If you can’t catch ’em, join their Signal groups first, feels Sebi

Sebi urged the committee to recommend creation of anti-avoidance provisions that give it powers. mint
Sebi urged the committee to recommend creation of anti-avoidance provisions that give it powers. mint


Sebi, through some proxies, has started joining encrypted platforms’ groups to keep tabs on the tips being shared.

NEW DELHI : Markets regulator Securities and Exchange Board of India (Sebi) is using the oldest trick in policing book to catch new-age crooks on encrypted messaging platforms, said two people with direct knowledge of the matter.

The illegal tip market that used to work on SMS and voice calls has over the years shifted entirely to secured platforms like Telegram and Signal due to enhanced surveillance. Now, Sebi cannot gain access to chats on such encrypted platforms since these platforms do not share any information with regulators.

In order to overcome this hurdle, Sebi, through some proxies, has started joining these groups to keep tabs on the tips being shared. While some of these stock tip groups are free for anyone to join, there are others which charge as much as 20,000 as membership fees.

The development comes as illegal stock tips over such platforms has become a grave concern for the market regulator with several gullible investors falling prey.

Typically, these groups either work at the behest of the promoter of a listed company to pump up share prices or they take contrarian positions in the market before giving tips. Suppose, if these entities are giving a buy order on the stock, the sell side book comes from entities related to the tipper. This modus operandi typically succeeds in smaller stocks where the volumes are thin and therefore easier to manipulate.

An email sent to Sebi spok-esperson remained unanswered till the time of going to press.

“Sebi has been receiving many complaints from the retail investors regarding such fraudulent tips and in some cases the complainants are helping Sebi to gain access to these groups for surveillance," said one of the persons cited above. “Evidence is key in such cases, hence before cracking down, Sebi needs to gather sufficient data to prove wrongdoing."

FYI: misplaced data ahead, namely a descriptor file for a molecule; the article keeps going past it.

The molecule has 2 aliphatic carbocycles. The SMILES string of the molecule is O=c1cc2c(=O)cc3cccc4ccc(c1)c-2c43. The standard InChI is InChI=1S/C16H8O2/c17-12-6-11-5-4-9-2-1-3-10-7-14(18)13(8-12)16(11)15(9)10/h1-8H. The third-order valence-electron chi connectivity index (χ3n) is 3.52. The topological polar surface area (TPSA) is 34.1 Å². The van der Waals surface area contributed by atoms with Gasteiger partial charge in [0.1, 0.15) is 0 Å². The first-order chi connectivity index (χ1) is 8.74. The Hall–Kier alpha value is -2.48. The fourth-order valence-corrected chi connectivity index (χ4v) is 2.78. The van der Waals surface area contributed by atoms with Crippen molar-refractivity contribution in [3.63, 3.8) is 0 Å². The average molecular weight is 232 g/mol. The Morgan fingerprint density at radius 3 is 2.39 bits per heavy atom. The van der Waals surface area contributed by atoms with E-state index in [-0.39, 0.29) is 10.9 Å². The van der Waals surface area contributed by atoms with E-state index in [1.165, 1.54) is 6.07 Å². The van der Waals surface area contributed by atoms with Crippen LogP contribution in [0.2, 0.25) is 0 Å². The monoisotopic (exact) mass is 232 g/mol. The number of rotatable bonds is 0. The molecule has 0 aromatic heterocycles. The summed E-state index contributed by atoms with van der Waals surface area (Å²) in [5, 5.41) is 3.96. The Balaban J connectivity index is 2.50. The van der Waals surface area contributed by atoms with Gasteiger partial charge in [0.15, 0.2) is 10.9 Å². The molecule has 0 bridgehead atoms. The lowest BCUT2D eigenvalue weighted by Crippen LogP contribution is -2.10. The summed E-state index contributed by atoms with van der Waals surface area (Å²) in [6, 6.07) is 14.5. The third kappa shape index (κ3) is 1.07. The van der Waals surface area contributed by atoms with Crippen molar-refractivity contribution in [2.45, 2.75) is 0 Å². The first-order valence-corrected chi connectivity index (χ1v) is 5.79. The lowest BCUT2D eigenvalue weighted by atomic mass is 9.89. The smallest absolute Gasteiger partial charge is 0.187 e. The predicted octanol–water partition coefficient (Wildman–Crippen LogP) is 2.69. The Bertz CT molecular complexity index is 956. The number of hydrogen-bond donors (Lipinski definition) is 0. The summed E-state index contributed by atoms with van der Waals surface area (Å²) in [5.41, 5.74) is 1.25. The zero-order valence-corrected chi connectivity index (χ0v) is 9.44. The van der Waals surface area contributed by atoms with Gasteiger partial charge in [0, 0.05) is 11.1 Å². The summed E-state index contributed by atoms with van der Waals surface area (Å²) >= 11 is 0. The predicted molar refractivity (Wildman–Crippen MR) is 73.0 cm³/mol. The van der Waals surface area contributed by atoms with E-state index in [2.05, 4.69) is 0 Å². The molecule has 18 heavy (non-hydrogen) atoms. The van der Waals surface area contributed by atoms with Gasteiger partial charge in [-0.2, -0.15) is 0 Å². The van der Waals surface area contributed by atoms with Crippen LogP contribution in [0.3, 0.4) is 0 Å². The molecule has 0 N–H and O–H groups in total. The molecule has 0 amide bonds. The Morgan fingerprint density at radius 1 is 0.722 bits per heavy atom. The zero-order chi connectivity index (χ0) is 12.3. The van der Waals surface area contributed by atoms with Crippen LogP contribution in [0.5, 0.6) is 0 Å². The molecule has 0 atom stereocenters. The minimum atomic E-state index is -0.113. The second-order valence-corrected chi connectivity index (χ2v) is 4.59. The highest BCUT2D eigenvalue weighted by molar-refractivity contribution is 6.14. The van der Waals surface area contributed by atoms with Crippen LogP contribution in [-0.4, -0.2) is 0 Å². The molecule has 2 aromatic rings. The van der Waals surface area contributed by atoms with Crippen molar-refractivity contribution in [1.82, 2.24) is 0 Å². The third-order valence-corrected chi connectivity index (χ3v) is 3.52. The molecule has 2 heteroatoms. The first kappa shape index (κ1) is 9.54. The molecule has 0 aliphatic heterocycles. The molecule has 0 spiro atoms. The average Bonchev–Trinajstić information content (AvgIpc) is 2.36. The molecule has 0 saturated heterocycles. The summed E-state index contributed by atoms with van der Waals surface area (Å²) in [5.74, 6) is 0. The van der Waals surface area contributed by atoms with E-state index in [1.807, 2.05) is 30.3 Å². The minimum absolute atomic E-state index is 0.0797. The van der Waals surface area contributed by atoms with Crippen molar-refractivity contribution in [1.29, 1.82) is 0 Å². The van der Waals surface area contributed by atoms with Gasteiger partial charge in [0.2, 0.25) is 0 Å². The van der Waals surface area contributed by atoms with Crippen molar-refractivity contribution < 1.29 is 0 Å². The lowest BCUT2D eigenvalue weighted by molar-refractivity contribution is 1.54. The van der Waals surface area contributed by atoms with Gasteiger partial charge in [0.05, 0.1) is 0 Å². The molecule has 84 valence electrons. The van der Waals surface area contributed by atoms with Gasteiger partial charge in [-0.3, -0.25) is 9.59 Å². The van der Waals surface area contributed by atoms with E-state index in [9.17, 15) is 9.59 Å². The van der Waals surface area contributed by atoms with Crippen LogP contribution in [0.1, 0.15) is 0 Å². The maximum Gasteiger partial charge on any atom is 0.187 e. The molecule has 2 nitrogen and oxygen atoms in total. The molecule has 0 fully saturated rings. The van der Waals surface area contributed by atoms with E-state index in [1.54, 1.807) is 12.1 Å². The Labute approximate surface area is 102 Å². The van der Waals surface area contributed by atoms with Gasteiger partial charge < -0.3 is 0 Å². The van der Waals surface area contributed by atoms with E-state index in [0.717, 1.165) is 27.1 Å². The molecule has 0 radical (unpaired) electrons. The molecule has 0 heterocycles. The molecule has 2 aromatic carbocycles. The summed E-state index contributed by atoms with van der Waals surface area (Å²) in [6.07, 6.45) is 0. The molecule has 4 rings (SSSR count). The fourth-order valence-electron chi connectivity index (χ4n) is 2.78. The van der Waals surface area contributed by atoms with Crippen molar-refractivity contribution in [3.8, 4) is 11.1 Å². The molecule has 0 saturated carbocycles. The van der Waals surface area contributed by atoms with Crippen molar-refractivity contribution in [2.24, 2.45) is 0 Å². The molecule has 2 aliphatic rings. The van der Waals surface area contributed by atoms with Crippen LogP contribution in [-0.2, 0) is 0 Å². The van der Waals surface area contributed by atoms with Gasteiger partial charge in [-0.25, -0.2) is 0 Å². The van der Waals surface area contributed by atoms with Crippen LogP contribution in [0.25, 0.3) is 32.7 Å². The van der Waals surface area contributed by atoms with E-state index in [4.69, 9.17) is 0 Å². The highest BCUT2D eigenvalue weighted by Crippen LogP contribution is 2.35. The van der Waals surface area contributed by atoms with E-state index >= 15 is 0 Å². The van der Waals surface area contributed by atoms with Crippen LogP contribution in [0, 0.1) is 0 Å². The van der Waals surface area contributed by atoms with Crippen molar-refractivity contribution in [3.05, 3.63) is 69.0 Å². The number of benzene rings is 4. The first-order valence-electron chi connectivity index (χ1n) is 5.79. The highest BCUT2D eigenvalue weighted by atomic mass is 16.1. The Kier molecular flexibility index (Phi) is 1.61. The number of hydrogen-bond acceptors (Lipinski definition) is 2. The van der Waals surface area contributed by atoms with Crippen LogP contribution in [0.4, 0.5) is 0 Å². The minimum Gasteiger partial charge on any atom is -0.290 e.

The stock exchanges, which act as first-level regulators, are also aiding Sebi’s efforts to crack down on illegal market tips. People cited above said exchanges were running schemes akin to mystery shopping. For instance, a third party goes to one such Telegram group posing as a client and pays the requisite fee. The task of this third party is to spot any stock market violations by the intermediary. It could not be ascertained if Sebi and the exchanges pay the third parties to conduct such operations.

So far, Sebi has issued three major orders in cases pertaining to illegal stock tips over Telegram and all of them were based on tips received by the regulator. This is in contrast to other cases Sebi investigates where its internal systems and the exchanges generate alerts about potential wrongdoings.

“Sebi, in a way, is using all the old techniques to crack such cases. Once they are confident that manipulation is happening in a particular group, they conduct raids and recover the phones registered with the messaging platforms. Once they have the devices, they use advanced forensic software to recover all the data which forms the evidence," said the second person cited above.

Not just Sebi, the evolution of technology has become a major hurdle for securities market regulators across the world. However, in some countries, market regulators get additional powers to deal with such situations. For instance, the US market regulator Securities and Exchange Commission (SEC) has powers to intercept all calls for surveillance. In India too, Sebi requested for similar powers from the government, however, the request was declined.

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